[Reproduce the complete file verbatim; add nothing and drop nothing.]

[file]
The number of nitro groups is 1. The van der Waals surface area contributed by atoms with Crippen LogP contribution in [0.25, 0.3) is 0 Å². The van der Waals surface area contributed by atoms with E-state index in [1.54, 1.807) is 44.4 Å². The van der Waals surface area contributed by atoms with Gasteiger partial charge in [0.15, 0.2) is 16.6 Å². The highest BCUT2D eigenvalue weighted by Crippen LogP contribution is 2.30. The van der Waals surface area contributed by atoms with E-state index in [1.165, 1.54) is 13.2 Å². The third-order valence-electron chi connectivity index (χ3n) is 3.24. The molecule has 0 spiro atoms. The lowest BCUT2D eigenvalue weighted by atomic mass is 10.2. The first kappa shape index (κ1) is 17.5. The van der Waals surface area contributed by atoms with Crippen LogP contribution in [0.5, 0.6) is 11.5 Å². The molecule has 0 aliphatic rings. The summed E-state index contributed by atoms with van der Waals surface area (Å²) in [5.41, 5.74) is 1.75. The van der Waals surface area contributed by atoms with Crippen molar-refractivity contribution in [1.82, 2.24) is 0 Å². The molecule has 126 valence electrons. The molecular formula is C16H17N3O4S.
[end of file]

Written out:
The number of nitro groups is 1. The van der Waals surface area contributed by atoms with Crippen LogP contribution in [0.25, 0.3) is 0 Å². The van der Waals surface area contributed by atoms with E-state index in [1.54, 1.807) is 44.4 Å². The van der Waals surface area contributed by atoms with Gasteiger partial charge in [0.15, 0.2) is 16.6 Å². The highest BCUT2D eigenvalue weighted by Crippen LogP contribution is 2.30. The van der Waals surface area contributed by atoms with E-state index in [1.165, 1.54) is 13.2 Å². The third-order valence-electron chi connectivity index (χ3n) is 3.24. The molecule has 0 spiro atoms. The lowest BCUT2D eigenvalue weighted by atomic mass is 10.2. The first kappa shape index (κ1) is 17.5. The van der Waals surface area contributed by atoms with Crippen LogP contribution in [0.5, 0.6) is 11.5 Å². The molecule has 0 aliphatic rings. The summed E-state index contributed by atoms with van der Waals surface area (Å²) in [5.41, 5.74) is 1.75. The van der Waals surface area contributed by atoms with Crippen molar-refractivity contribution in [1.82, 2.24) is 0 Å². The molecule has 126 valence electrons. The molecular formula is C16H17N3O4S.